QUOTE OF THE DAY…. Sen. John Thune (R-S.C.), rumored to be weighing a presidential campaign, received a very warm reception at the Conservative Political Action Conference, and told the far-right attendees largely what they wanted to hear. There was one quote in particular, though, that stood out for me.
It was interesting to hear Thune talk about showing “some fiscal discipline,” given the senator’s love of pork-barrel projects for South Dakota (Thune has twice won the “Porker of the Month” award from Citizens Against Government Waste). It was also interesting to see the Republican complain that the Affordable Care Act is a “two-and-a-half-trillion-dollar entitlement that we … can’t afford.” Thune needs to pay closer attention — the law lowers the deficit and carries a much smaller price tag.
But that wasn’t the gem. This was:
“If the State of the Union is any indication, 2011 is shaping up to be more of the same. It’s disappointing, but it’s not surprising. After all, these are the folks who took over auto companies, insurance companies, and banks.”
Let’s take these one at a time, because I think it’s important to note the extent to which Thune has no idea what he’s talking about.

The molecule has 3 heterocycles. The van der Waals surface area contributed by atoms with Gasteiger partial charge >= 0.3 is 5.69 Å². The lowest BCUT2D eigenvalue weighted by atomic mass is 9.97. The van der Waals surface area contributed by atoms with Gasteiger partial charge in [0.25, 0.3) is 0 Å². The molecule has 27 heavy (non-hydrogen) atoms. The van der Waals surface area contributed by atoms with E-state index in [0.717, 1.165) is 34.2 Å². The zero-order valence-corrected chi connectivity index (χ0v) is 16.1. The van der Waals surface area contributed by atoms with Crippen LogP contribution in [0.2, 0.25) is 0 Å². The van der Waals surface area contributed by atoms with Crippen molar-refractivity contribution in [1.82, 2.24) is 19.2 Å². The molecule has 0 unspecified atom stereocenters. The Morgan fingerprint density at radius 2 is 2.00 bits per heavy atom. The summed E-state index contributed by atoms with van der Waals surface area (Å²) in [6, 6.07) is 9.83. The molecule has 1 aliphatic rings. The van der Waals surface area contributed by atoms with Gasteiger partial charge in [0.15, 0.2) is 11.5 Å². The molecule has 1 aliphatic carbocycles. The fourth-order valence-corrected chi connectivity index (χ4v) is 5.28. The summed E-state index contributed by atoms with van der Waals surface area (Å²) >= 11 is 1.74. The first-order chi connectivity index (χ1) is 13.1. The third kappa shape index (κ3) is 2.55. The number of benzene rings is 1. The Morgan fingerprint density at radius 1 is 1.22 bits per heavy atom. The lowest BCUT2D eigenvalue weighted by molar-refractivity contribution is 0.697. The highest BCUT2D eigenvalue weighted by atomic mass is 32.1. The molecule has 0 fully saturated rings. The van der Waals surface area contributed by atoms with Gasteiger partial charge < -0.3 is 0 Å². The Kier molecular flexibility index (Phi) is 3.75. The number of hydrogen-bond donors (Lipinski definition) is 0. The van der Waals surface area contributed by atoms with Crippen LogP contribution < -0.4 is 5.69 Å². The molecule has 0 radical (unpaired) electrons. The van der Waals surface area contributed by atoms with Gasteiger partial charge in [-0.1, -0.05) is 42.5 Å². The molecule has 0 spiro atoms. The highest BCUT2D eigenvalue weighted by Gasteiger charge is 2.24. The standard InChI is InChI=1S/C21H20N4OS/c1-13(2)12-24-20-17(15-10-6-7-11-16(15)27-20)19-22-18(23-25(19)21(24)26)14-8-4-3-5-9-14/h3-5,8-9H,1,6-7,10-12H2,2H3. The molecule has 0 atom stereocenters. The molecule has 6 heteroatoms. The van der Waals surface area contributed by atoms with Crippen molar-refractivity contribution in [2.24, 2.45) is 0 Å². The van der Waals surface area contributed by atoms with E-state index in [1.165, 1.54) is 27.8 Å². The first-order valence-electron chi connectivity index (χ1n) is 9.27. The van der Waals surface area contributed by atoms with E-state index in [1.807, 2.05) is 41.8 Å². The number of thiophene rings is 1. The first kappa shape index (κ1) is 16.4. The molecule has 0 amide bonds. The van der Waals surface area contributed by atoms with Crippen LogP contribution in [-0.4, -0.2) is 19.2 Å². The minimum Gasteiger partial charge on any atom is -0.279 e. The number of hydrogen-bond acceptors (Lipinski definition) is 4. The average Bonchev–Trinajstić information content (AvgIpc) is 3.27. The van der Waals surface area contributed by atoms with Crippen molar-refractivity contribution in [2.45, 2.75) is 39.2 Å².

On the U.S. automotive industry, the Obama administration’s policy worked extremely well. Taxpayers rescued the industry, which led to a stellar turnaround, an American success story, and a repayment of the debt. Thune, however, not only opposed the policy that worked, he also supported the policy that didn’t work — the conservative senator voted in 2008 to simply throw taxpayer money at the auto industry, without a meaningful plan to make the policy work.
On the insurance companies, I assume Thune is referring to health care reform. If so, he’s lying — the Affordable Care Act didn’t constitute a government takeover, and the charge itself deserved to win “lie of the year” in 2010. Rather private insurers picked up a whole lot of new customers, along with sweeping new safeguards for consumers. If the Republican senator wants to argue that insurance companies should go back to discriminating against those with pre-existing conditions and dropping customers when they get sick, he should feel free to make his case. In the meantime, this rhetoric is absurd.
On the banks, Thune was apparently referring to the financial industry bailout (TARP). And this is my favorite part because … you guessed it … Thune loved the bank bailout. He voted for it, defended it, and praised it — a detail he neglected to mention in his CPAC speech. In effect, his audience heard Thune criticize Obama for a Bush administration policy that Thune supported.
There are clearly many Republicans who consider Thune a credible national voice, and want him to run for the White House. I just can’t figure out why anyone takes him seriously — he hasn’t tackled any noteworthy policy initiatives, he’s failed to distinguished himself as an expert in any area, and his most notable accomplishment appears to be an ability to impress people with his handsomeness.